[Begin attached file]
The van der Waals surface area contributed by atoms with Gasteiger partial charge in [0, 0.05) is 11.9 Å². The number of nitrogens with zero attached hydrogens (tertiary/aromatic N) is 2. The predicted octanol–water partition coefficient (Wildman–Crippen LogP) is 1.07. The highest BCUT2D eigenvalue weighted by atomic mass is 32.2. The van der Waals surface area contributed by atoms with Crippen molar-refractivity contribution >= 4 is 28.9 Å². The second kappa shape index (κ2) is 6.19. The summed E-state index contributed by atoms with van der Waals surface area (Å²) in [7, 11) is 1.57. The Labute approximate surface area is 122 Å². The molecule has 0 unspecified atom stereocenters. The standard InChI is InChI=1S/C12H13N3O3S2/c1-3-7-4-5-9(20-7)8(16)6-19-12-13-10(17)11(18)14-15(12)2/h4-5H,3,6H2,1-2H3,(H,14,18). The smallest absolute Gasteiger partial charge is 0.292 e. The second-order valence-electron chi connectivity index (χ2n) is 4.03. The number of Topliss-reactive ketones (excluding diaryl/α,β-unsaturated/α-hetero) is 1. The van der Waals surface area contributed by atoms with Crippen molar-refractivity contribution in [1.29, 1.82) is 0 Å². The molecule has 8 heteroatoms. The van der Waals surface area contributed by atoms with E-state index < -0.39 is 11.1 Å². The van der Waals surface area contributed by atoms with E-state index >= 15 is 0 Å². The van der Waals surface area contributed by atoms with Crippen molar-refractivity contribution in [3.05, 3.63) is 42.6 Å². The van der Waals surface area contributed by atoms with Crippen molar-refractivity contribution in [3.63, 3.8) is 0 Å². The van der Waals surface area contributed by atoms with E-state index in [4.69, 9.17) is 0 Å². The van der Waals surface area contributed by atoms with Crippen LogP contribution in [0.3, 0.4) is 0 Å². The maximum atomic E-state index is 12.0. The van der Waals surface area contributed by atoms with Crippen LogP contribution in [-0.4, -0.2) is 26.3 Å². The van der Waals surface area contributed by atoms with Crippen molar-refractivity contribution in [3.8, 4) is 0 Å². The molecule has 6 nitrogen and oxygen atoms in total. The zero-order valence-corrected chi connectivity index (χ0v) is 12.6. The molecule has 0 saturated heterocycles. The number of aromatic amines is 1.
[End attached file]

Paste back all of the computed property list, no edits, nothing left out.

The van der Waals surface area contributed by atoms with Gasteiger partial charge in [0, 0.05) is 11.9 Å². The number of nitrogens with zero attached hydrogens (tertiary/aromatic N) is 2. The predicted octanol–water partition coefficient (Wildman–Crippen LogP) is 1.07. The highest BCUT2D eigenvalue weighted by atomic mass is 32.2. The van der Waals surface area contributed by atoms with Crippen molar-refractivity contribution >= 4 is 28.9 Å². The second kappa shape index (κ2) is 6.19. The summed E-state index contributed by atoms with van der Waals surface area (Å²) in [7, 11) is 1.57. The Labute approximate surface area is 122 Å². The molecule has 0 unspecified atom stereocenters. The standard InChI is InChI=1S/C12H13N3O3S2/c1-3-7-4-5-9(20-7)8(16)6-19-12-13-10(17)11(18)14-15(12)2/h4-5H,3,6H2,1-2H3,(H,14,18). The smallest absolute Gasteiger partial charge is 0.292 e. The second-order valence-electron chi connectivity index (χ2n) is 4.03. The number of Topliss-reactive ketones (excluding diaryl/α,β-unsaturated/α-hetero) is 1. The van der Waals surface area contributed by atoms with Crippen molar-refractivity contribution in [1.29, 1.82) is 0 Å². The molecule has 8 heteroatoms. The van der Waals surface area contributed by atoms with E-state index < -0.39 is 11.1 Å². The van der Waals surface area contributed by atoms with E-state index >= 15 is 0 Å². The van der Waals surface area contributed by atoms with Crippen molar-refractivity contribution in [3.05, 3.63) is 42.6 Å². The van der Waals surface area contributed by atoms with Crippen molar-refractivity contribution in [3.63, 3.8) is 0 Å². The van der Waals surface area contributed by atoms with E-state index in [4.69, 9.17) is 0 Å². The van der Waals surface area contributed by atoms with Crippen LogP contribution in [0.3, 0.4) is 0 Å². The maximum atomic E-state index is 12.0. The van der Waals surface area contributed by atoms with Crippen LogP contribution in [-0.4, -0.2) is 26.3 Å². The van der Waals surface area contributed by atoms with Crippen molar-refractivity contribution in [3.8, 4) is 0 Å². The molecule has 6 nitrogen and oxygen atoms in total. The zero-order valence-corrected chi connectivity index (χ0v) is 12.6. The molecule has 0 saturated heterocycles. The number of aromatic amines is 1.